What was your most memorable SDSU transformational event/idea over the past 14 years? Share your memories with President Weber. Send us your comments, thoughts and memories to be posted on this page. email@example.com
Dear President Weber,
Congratulations on your retirement and the many, many successes that you have accomplished at SDSU. The university is certainly lucky to have enjoyed your leadership through the past 15 years. One memorable "moment" for me actually lasted about a month last June when you joined the fight to save our proposed second degree baccalaureate program for nursing. I witnessed the considerable efforts you engaged in; felt the support for faculty and staff you exuded; and appreciated the empathy and concern you demonstrated for students. Even though the outcome was not what we hoped for, one could not have asked for more from you. I sincerely appreciated the man you are during that time! I wish you and your wife a VERY happy retirement.
Catherine Todero RN PhD, Director, School of Nursing
Dear Steve and Susan,
Congratulations and Kudos on 15 years of incredible contributions of leadership to both the SDSU campus and the community!
Steve, from our first meeting in that empty office at SUNY Central 16 years ago (a cold and snowy day -- dreary as only Albany can be in winter!) to the present, I had and continue to have great affection and admiration for you -- you are a great leader and a fine person. Susan, you are a force of nature in your own right and because of you, many many wonderful things happen which would never happen were you not involved.
Roberta and I consider you friends and wish you continued happiness and success in your amazing lives.
Ira W. Krinsky, Ed.D
When SDSU concluded their search for a new President 15 years ago, I assumed that it will be another invisible bureaucrat that always stayed on the "other side of campus", never knowing what the School of Art, Design and Art History was all about.
Imagine my surprise to discover that President Weber was not only a very personable, friendly and accessible individual, but also genuinely interested in what we did in the art programs here. On top of that, he also was an avid woodworker! Since I teach woodworking as part of our furniture design curriculum, we gave him an "honorary" key to our shop and it was really a hoot to see him show up without his tie, and with his tool bag and wood, and having him work in our midst over the years. Some of our newer students would see him and ask "who's the tall guy with the beard and dockers?" He was always working on something neat for his grandchildren. It was really wonderful to have President and his administration who understood the value of the creative arts in an academic environment.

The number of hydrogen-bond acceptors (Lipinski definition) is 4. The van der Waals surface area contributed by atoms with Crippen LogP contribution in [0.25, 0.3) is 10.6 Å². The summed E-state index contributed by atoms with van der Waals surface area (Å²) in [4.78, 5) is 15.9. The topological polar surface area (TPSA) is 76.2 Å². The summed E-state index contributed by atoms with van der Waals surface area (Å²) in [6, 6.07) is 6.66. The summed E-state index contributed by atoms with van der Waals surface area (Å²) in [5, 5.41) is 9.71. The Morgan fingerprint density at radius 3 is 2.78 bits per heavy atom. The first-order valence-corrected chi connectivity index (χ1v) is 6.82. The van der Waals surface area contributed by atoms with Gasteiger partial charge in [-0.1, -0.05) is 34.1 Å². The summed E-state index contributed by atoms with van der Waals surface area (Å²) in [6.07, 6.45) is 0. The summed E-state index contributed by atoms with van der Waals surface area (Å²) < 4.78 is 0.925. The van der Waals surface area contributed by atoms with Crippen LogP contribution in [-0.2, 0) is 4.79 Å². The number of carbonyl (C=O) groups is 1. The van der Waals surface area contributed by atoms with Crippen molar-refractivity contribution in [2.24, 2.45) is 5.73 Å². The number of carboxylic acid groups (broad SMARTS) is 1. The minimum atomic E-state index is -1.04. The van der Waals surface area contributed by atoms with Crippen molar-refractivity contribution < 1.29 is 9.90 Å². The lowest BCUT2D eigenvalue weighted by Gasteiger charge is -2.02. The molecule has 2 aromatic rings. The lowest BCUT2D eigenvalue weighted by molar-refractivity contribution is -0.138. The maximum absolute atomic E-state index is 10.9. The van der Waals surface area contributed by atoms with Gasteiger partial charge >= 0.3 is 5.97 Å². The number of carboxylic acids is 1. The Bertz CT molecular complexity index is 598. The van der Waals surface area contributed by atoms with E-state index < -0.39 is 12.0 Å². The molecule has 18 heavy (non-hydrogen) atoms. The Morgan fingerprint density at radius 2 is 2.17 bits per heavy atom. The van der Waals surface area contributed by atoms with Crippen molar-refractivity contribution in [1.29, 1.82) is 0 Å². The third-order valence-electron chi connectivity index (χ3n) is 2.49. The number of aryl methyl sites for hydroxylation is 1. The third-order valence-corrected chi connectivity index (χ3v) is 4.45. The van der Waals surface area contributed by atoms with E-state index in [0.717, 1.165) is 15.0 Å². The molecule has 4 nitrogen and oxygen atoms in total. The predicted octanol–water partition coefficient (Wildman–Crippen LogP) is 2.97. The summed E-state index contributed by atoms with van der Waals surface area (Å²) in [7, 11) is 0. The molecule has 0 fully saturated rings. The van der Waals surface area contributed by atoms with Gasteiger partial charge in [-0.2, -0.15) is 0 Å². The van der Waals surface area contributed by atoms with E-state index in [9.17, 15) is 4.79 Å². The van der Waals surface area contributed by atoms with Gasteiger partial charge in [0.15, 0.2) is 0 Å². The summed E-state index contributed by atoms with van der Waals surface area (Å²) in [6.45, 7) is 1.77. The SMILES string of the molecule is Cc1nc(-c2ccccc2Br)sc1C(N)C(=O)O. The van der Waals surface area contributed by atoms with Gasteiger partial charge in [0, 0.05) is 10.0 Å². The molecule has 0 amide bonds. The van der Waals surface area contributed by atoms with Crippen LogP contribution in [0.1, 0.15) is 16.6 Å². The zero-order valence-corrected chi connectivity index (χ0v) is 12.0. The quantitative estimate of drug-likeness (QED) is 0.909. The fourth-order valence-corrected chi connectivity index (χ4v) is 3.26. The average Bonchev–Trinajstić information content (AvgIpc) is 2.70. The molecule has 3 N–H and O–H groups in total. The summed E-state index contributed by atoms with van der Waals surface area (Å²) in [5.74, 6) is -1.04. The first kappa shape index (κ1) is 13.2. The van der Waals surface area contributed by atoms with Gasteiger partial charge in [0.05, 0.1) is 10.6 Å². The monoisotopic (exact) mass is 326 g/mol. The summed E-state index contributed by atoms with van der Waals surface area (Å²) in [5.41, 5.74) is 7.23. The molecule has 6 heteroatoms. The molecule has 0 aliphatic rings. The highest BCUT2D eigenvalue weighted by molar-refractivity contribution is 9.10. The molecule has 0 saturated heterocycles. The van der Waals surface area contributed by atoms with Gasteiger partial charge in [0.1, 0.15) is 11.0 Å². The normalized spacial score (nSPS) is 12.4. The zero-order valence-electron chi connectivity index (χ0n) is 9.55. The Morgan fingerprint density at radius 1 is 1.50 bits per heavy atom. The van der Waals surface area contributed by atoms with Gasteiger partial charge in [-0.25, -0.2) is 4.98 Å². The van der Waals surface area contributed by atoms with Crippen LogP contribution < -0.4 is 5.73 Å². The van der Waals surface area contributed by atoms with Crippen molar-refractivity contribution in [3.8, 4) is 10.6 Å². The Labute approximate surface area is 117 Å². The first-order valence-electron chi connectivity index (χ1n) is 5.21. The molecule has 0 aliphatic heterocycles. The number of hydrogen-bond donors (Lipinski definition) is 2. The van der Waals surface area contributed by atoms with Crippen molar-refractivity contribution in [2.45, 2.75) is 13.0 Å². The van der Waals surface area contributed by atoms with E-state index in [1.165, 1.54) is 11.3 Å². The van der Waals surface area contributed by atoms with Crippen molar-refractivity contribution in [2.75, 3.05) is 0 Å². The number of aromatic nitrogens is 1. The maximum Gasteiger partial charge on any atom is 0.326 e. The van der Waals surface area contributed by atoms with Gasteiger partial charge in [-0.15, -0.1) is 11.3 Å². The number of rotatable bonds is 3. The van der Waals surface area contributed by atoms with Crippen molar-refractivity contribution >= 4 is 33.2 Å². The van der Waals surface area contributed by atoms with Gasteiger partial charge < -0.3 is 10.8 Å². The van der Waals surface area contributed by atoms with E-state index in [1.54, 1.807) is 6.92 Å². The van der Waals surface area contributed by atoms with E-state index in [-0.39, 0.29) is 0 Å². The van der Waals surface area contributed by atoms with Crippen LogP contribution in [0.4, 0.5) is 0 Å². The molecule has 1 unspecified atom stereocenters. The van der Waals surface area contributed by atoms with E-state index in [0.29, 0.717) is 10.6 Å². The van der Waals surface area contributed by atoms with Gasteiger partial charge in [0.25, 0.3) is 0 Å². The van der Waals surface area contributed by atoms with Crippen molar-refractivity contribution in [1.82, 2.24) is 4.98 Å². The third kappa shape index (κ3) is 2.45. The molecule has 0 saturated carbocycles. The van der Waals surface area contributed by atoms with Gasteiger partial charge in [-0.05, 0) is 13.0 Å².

I will miss Dr. and Mrs. Weber, and I am so grateful for their support and enthusiasm. Yes, he will be a tough act to follow, indeed. He set a high standard of excellence for the University.
I am very proud to be a part of SDSU during President Weber's tenure.
I wish him the very best in retirement and look forward to seeing more of his woodworking projects in the near future.
Wendy Maruyama, School of Art, Design, and Art History
Back in 1998, I chaired the search committee for a new provost and I sent President Weber an e-mail update on the search on a Sunday morning. Was I surprised to receive an e-mail reply, almost immediately! When I e-mailed back that I was surprised that the president was doing university business on a Sunday morning, his reply was that it “was a labor of love and a love of labor.” I think this characterizes Steve Weber’s approach to San Diego State University – he obviously loves the University, and his tireless work and attention to everything and everyone in it shows that love.
My most memorable event was being honored by President Weber in 2006 as one of the Top 25 awardees. This award from him added value to the work I’ve been doing with the MESA Engineering Program (MEP) in the College of Engineering for almost 20 years. Though Engineering has been the smallest college on campus and MEP serves approximately 15% of the college, President Weber has supported our work. I hate to see him go, but wish him a great retirement.
Theresa M. Garcia, M.A. '91 & '09, EP Director, SDSU College of Engineering
When I first heard of President Weber's plans for retirement in 2011 I was (and remain) saddened for SDSU. For it is always a sad time when some of the best from among us decide to leave or retire. My experiences with President Weber were always quite positive. Not only has he courageously put his own career and reputation on the line in standing up for certain cases of academic freedom, but he respected the freedom of scholars on campus in ways I never thought an administrator would. Moreover, President Weber spent the bulk of some evenings in face-to-face conversations with student groups on campus, answering various of their concerns about campus life. He was and remains very concerned about the welfare of the entire student body, as he has strongly supported policies that deepen SDSU's commitment to students of color. He has also had a significant hand in increasing the endowment of SDSU rather considerably. It is not easy to find a president who understands the business side of academic affairs as well as the academic concerns. I also know him to be an outstanding person, morally speaking. President Weber is the real deal, and I will greatly miss his presence and influence on this campus. I worry that SDSU will not be able to replace him with a comparable administrator. I wish President Weber and his fine family all of the very best in his retirement, though if he should ever change his mind........that would be just perfectly fine by me!
J. Angelo Corlett, Professor of Philosophy
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